Voters appeared to reject Andrew Wommack’s plan to “take over” the city of Woodland Park, Colo., on Tuesday, electing a new mayor and four city council members who prevailed over candidates the health-and-wealth preacher endorsed.

“We’re going to be Woodland Park again!” said Steve “Smitty” Smith, one of the four winning council candidates. Kellie Case was elected mayor in an election that saw a record number of votes.

“Truly, it feels like a new day now for our beleaguered mountain town,” said one city resident who helped organize a discussion on Christian nationalism in February, but requested anonymity over concern about threats from Wommack’s followers.

“Townspeople are generally elated as well as a bit shocked,” said the longtime resident. “Andrew Wommack and all of his money and advertising smear campaigns did not make an overwhelming dent in the course of these races. The people of Woodland Park have spoken, and they want to retain control of the future direction of their town rather than hand over the reins to an aggressive (if not cultish) Bible college and international ministry.”

Wommack moved his Charis Bible College to the city of 8,000 west of Colorado Springs a decade ago. In 2017, he launched his political group, Truth and Liberty Coalition. In 2021, he publicly announced his plan to use his students and employees to “take over” the mountain city.

“Man, as many people as we have in this school here, we ought to take over Woodland Park,” he said at a 2021 Truth and Liberty rally. “This county ought to be totally dominated by believers.”

Wommack’s candidates successfully captured the local school board, quickly alienating many school employees and parents.

Now, Christian believers who are not affiliated with Wommack are among those pushing back against his crusade after previously being caught unaware.

“We were sitting ducks,” said one conservative Christian resident, who also requested anonymity. “This was all brand new to me, this idea of Christians taking over. I had no idea what would happen to our local schools, and I’ve been in utter shock and grief.”

Wommack’s candidates also were elected to the city council, including one councilor who said his faith prevented him from voting in favor of an updated city comprehensive plan.

Some residents assumed the more than 1,000 people who are employed by Wommack’s ministry or attend Charis gave the radio and TV preacher an insurmountable numerical advantage.

“We have enough people here in this school we could elect anybody we want,” Wommack said in 2021.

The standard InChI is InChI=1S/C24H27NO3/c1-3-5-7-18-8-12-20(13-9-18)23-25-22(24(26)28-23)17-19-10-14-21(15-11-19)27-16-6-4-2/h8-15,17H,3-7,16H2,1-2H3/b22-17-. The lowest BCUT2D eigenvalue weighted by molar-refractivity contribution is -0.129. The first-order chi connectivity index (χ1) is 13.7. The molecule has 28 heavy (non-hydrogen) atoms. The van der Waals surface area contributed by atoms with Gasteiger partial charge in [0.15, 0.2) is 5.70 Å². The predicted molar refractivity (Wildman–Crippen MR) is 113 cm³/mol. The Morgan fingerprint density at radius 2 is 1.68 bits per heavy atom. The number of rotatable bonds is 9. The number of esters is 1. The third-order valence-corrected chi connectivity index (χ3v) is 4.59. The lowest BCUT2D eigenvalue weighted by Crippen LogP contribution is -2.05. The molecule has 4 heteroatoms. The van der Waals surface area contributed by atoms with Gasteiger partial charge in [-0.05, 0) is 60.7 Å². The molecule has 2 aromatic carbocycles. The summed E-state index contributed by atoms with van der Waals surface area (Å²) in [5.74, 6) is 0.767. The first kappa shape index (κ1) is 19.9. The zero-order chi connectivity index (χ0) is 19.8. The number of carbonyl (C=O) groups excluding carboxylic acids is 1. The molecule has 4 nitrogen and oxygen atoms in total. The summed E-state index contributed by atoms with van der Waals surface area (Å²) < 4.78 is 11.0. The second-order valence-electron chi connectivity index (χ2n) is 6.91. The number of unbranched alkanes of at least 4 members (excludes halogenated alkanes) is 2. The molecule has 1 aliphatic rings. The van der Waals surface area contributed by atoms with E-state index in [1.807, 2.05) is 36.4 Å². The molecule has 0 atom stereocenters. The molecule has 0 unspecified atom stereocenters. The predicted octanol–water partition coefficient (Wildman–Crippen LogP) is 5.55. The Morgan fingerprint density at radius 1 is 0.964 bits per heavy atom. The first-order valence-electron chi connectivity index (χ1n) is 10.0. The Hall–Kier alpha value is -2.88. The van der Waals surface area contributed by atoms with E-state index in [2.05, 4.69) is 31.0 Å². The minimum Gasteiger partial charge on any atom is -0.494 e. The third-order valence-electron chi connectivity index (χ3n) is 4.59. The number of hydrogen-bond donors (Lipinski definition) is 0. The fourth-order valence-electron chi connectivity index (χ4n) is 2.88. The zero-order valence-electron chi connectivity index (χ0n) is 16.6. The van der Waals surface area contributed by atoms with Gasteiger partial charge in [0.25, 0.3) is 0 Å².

This week, however, voters rejected his slate of candidates, most of whom sought to conceal their connections to the controversial preacher.

But Colorado Times Recoter columnist Logan Davis revealed their identities in a March article.

Candidate Eric Lockman moved to Woodland Park to study at Charis but left that information out of his candidate bio. His bio said he works at a local church but omitted the fact that the church meets on Wommack’s campus.

Candidate Tim Northrup studied at Charis and has worked as one of Wommack’s phone ministers since 2019, but his candidate bio omitted that info, instead referring to his earlier work in the tech industry.

Incumbent candidate Frank Connors also scrubbed references to Wommack and Charis from his bio, according to Logan.

A fourth Wommack-endorsed candidate released a statement saying, in part: “I have no involvement with them.”

Wommack was mentored by the prosperity gospel preacher Kenneth Copeland, and Focus on the Family helped him organize his Truth and Liberty Coalition.

He did not attend college or seminary and is not formally ordained by any religious body. He is briefly featured in American Gospel: Christ Alone, a documentary claiming the prosperity gospel movement distorts Christ’s gospel in the U.S. and around the world.

Sharon Roshek, a longtime local Realtor who calls herself an “extremely conservative evangelical Republican,” voted for Wommack’s candidates in 2021 and “never thought much of it.” But said she would oppose his candidates in future races.

“They appear to be battling a national agenda that does not exist in Woodland Park,” she told Religion News Service last November. “It is sad, sad, sad that people in this community now hate Christians” because Wommack and his followers have tried to move the city “so far to the right.”

In February, Wommack hosted a group of pro-Trump “prophets” who claim Almighty God wants Donald Trump to make America great again.

Before that gathering, Wommack said if Trump is elected in 2024, his win might cause a civil war: “But would it be worth it to turn this nation back? I believe it would.”

This article was originally published in the Baptist News Service.